[GA]

(2) Whenever the Minister is of opinion that the removal or the unrestricted removal of beach material of any kind or of any particular kind or kinds from any particular area of seashore has affected or is likely to affect prejudicially any public rights in respect of such area of seashore or any lands or water in the neighbourhood thereof or has caused or is likely to cause injury to any land or to any building, wall, pier, or other structure, the Minister may prohibit by order the removal by any person of beach material either (as the case may require) of any kind or of the said particular kind or kinds from the said area of seashore.
[GA]

(3) The Minister may by order at any time at his discretion, revoke or amend a prohibitory order.
[GA]

(4) Whenever the Minister has made or proposes to make, amend, or revoke a prohibitory order, the Minister may, if he thinks fit, hold a public inquiry in regard to the continuation, making, amendment, or revocation (as the case may be) of such order.
[GA]

(5) Every person who shall remove any beach material from any foreshore or seashore in contravention of a prohibitory order shall be guilty of an offence under this section and shall be liable on summary conviction thereof in the case of a first offence, to a fine not exceeding ten pounds, and, in the case of a second or any subsequent offence, to a fine of ten pounds and, in every case to forfeiture of the beach material so removed.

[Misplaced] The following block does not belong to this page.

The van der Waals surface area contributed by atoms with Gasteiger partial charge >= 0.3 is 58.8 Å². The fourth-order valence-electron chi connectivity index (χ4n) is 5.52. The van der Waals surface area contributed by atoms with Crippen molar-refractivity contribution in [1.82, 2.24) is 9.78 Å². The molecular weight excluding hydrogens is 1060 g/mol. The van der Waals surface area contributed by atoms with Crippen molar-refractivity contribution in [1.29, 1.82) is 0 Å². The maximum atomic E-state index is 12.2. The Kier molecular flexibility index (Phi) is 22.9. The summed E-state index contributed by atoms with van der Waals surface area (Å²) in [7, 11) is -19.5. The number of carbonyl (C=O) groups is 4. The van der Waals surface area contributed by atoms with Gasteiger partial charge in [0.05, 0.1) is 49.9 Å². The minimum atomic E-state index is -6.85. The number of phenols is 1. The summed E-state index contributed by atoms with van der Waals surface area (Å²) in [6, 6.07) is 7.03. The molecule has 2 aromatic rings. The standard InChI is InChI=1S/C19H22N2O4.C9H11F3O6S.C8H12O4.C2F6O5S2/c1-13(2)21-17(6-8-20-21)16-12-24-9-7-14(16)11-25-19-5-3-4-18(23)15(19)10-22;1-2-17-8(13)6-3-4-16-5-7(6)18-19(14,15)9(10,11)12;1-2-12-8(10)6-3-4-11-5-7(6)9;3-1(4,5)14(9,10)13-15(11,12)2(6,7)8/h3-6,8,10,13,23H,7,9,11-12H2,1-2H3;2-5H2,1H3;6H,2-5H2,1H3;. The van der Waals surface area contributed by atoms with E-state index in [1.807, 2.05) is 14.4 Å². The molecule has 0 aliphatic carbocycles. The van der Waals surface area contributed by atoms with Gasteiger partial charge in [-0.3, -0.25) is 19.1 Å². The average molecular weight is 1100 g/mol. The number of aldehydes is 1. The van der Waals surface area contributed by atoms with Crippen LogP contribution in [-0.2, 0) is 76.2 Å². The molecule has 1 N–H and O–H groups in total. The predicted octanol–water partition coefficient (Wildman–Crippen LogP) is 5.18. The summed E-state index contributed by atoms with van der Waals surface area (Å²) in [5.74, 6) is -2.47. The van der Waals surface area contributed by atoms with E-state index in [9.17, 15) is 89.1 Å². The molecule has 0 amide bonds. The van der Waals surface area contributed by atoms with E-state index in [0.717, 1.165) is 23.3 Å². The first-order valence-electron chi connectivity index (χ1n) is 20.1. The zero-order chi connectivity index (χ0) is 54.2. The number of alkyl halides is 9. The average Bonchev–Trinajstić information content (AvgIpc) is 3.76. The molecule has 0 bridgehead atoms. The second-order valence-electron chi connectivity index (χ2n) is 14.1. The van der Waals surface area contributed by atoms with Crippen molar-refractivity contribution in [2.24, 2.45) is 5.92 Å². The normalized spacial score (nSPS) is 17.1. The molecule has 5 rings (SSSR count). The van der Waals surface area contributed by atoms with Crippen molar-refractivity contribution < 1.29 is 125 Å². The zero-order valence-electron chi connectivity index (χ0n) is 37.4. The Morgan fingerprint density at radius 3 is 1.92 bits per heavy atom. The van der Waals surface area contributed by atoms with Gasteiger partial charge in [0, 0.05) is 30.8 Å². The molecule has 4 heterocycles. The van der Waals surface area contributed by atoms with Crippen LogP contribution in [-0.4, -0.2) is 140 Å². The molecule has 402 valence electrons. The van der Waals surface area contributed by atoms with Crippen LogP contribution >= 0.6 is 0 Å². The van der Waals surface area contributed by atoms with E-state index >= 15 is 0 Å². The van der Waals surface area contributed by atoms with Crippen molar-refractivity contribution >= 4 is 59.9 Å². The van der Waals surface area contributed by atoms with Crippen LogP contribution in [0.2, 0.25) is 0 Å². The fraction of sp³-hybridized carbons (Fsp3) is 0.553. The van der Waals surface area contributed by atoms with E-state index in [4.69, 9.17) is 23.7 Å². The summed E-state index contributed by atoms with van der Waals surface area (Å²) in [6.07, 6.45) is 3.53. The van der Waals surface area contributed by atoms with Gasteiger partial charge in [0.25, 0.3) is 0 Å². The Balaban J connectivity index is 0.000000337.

[GA]

(6) Every order made under section 14 of the Harbours Act, 1814, and in force at the passing of this Act shall continue in force notwithstanding the repeal of that section by this Act, and every such order shall for all purposes be deemed to have been made under this section on the date on which it was actually made although such date is prior to the passing of this Act.
[GA]

(7) A prohibitory order shall not operate to prevent the granting under this Act of a licence to remove beach material from foreshore to which such order applies or to prevent the removal of beach material from such foreshore under and in accordance with a licence granted (whether before or after the making of such order) under this Act.


The fines for this are crap though.
Quote:

shall be liable on summary conviction thereof in the case of a first offence, to a fine not exceeding ten pounds, and, in the case of a second or any subsequent offence, to a fine of ten pounds and, in every case to forfeiture of the beach material so removed.


From here http://www.irishstatutebook.ie/1933/en/act/pub/0012/index.html

I'm sure there is something more up to date then this, euros not pounds for god sake.
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Organicgrowingpains
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PostPosted: Fri Jul 10, 2009 6:40 pm    Post subject: Reply with quote

I remember some years back ,seeing notices at beaches saying much the same that it was an offence to remove beach material, but they seem to have disappeared or just fell into disrepair and were not replaced.If it has not been updated paying the fines would still be cheaper than buying bags of sand!
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Liparis
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PostPosted: Fri Jul 10, 2009 7:41 pm    Post subject: Reply with quote

And taking the person to court to fine him £10 would probanly cost the taxpayer thousands!